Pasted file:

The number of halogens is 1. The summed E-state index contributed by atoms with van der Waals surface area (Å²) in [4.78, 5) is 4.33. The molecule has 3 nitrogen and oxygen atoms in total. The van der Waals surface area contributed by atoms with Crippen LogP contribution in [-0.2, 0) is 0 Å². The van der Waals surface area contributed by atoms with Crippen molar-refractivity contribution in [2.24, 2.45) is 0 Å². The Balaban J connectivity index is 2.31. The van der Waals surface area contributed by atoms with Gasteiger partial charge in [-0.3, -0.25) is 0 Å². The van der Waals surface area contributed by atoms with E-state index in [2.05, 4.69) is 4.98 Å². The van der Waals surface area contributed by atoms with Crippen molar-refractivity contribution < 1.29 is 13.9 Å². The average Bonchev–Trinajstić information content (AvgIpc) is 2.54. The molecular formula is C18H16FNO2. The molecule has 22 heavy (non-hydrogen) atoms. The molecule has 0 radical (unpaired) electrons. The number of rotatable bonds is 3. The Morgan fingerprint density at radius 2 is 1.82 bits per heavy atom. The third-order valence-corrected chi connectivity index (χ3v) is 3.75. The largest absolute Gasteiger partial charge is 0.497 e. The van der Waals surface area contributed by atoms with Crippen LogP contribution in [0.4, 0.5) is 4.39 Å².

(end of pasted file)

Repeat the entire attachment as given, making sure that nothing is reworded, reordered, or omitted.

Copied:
The number of halogens is 1. The summed E-state index contributed by atoms with van der Waals surface area (Å²) in [4.78, 5) is 4.33. The molecule has 3 nitrogen and oxygen atoms in total. The van der Waals surface area contributed by atoms with Crippen LogP contribution in [-0.2, 0) is 0 Å². The van der Waals surface area contributed by atoms with Crippen molar-refractivity contribution in [2.24, 2.45) is 0 Å². The Balaban J connectivity index is 2.31. The van der Waals surface area contributed by atoms with Gasteiger partial charge in [-0.3, -0.25) is 0 Å². The van der Waals surface area contributed by atoms with E-state index in [2.05, 4.69) is 4.98 Å². The van der Waals surface area contributed by atoms with Crippen molar-refractivity contribution < 1.29 is 13.9 Å². The average Bonchev–Trinajstić information content (AvgIpc) is 2.54. The molecular formula is C18H16FNO2. The molecule has 22 heavy (non-hydrogen) atoms. The molecule has 0 radical (unpaired) electrons. The number of rotatable bonds is 3. The Morgan fingerprint density at radius 2 is 1.82 bits per heavy atom. The third-order valence-corrected chi connectivity index (χ3v) is 3.75. The largest absolute Gasteiger partial charge is 0.497 e. The van der Waals surface area contributed by atoms with Crippen LogP contribution in [0.4, 0.5) is 4.39 Å².